TTR/TTS: Naruto: Kakashi Gaiden

After the exciting (if somewhat drawn-out) final arc of Part I, Kishimoto took some time off to make preparations for Part II. During the interval between the major acts of the manga, he released a six-chapter side-story detailing events that had happened before the birth of our titular knuckle-headed ninja. Readers were introduced to Uchiha Obito, who served, alongside a young Kakashi, as the main character of this brief digression. What was depicted was a fateful mission undertaken by their team, which included the healer Nohara Rin and their team leader, the future Fourth Hokage.

Overall, I thought that while it was a rather rudimentary and by-the-numbers story arc in its execution, I did appreciate the world building and thematic resonance, although later developments in the greater story would eventually poison my opinion of it and the series as a whole.

Things That Rocked: Creating a Larger World
One thing I appreciated about the gaiden was the fact that it was by its very nature an act of world building. We got some insight into the history of the shinobi world, learned a bit about a couple of Konoha’s legendary heroes, saw how large-scale warfare was conducted by ninja, and even got a look at a country that would later be explored during the second arc of Part II (even if Kishimoto failed to really make its environment all that unique-looking compared to all the other forests and clearings he draws aside from a bit with giant mushrooms).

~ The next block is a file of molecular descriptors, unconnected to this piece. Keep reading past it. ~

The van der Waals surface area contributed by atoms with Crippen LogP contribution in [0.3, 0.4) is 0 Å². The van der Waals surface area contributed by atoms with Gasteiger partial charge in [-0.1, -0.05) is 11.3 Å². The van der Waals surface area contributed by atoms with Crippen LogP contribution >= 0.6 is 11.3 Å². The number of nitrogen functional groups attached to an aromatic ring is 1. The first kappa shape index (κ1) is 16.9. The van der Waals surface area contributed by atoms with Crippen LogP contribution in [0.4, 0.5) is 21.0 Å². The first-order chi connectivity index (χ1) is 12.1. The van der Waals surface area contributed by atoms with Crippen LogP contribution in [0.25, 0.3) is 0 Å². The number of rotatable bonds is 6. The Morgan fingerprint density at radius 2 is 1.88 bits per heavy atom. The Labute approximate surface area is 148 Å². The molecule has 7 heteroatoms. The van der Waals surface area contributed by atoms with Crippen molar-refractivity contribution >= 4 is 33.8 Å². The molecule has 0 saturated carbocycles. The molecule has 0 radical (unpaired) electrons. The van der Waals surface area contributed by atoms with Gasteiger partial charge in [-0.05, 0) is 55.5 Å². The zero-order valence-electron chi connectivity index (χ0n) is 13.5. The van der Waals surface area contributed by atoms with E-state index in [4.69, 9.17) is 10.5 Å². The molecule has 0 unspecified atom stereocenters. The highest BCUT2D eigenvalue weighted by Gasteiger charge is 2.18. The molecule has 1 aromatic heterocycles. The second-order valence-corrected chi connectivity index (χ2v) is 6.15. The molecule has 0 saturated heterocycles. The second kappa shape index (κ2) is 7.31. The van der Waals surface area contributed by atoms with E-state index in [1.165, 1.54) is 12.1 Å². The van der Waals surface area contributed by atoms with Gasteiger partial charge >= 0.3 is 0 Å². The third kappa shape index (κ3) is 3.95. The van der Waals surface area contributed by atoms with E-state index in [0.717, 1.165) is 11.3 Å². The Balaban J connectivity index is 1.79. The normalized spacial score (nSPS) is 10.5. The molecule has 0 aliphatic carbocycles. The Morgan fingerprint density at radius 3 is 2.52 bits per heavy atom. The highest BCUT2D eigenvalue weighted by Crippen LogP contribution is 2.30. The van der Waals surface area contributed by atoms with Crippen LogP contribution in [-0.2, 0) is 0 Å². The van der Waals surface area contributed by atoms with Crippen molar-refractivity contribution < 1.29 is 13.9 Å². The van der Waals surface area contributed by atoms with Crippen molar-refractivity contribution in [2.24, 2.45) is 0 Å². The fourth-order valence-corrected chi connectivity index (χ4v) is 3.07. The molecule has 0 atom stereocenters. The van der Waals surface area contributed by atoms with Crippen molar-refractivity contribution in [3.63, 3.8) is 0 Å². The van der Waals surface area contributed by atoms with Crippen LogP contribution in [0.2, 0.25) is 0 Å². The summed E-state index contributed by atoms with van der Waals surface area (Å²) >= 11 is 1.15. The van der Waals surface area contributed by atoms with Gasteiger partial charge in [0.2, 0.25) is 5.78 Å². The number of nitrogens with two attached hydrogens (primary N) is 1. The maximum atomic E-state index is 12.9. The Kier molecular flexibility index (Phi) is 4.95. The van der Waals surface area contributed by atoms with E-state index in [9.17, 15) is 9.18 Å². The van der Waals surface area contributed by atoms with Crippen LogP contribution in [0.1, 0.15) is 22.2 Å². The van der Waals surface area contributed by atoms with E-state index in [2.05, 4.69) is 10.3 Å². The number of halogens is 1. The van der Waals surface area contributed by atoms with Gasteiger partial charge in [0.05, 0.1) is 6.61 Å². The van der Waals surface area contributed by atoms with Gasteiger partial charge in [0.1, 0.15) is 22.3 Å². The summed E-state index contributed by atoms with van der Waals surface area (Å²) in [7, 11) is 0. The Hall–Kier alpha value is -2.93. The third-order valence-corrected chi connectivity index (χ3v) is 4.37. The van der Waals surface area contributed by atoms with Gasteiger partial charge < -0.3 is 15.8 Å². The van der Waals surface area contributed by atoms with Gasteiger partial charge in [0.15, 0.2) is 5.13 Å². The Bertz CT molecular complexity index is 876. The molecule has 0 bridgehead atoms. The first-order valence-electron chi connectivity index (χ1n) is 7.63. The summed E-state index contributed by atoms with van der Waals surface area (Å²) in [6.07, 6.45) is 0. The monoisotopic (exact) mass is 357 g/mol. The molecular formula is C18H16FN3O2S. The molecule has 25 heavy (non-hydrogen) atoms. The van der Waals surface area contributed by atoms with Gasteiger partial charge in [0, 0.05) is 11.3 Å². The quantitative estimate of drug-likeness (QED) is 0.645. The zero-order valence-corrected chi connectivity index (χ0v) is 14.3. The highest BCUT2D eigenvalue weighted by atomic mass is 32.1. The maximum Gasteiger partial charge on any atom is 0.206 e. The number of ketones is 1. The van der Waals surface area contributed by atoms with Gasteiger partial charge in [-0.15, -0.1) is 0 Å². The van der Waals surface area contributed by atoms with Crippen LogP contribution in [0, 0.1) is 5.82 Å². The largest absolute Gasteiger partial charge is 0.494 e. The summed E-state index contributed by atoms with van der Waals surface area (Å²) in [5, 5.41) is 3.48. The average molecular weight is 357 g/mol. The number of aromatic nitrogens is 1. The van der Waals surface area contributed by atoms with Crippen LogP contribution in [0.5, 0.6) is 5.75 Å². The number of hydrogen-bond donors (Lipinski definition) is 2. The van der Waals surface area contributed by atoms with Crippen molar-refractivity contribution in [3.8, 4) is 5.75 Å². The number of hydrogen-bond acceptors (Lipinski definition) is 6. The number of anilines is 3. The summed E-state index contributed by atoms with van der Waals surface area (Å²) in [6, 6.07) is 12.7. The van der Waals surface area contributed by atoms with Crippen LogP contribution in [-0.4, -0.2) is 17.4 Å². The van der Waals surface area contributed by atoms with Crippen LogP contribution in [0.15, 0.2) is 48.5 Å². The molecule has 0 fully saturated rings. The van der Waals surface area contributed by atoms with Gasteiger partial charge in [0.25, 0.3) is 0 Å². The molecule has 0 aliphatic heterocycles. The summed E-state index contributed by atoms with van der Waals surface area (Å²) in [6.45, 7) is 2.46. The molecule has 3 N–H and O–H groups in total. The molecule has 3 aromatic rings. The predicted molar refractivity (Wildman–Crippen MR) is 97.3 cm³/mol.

It was also great to see how one unsavory aspect of Konoha’s history played into Kakashi’s characterization and one of the most important themes of the series. The Kakashi of the gaiden is in many ways the opposite of how he is in the story proper. Seeing Kakashi move forward from the shame of his old man’s case (although I wish Kishimoto had followed up a bit on the decision to continue serving a village despite Sakumo’s treatment for doing what he believed was right), and taking on Obito’s legacy both physically (his Sharingan) and emotionally (moving forward with his life and adopting some of his team mate’s mannerisms) offered great insight into someone who had until this point been a walking mystery. The events of the gaiden really served to illustrate the at times uneasy mixture of jaded world-weariness and hopeful open-mindedness that defines a good chunk of Kakashi’s character.

Things That Rocked: Thematic Resonance
As suggested earlier, I rather liked how the common motifs of the village system and the overall ninja world being heavily flawed came into play once more during the gaiden. Instead of a simple black-and-white conflict (although as a war story, we are not meant to really empathize with enemy ninja), it was shown that in many respects, the main enemy of our protagonists is actually the system itself. It was also great to see how this in some ways fed into the inception of the ideals that Naruto would later take up himself.

Things That Were Neat: Insight into a Mysterious Background Character
It was also a treat to finally see the Fourth Hokage in action. After only seeing images of him and hearing about him from other characters, readers got to see him not only as a character, but also as a ninja.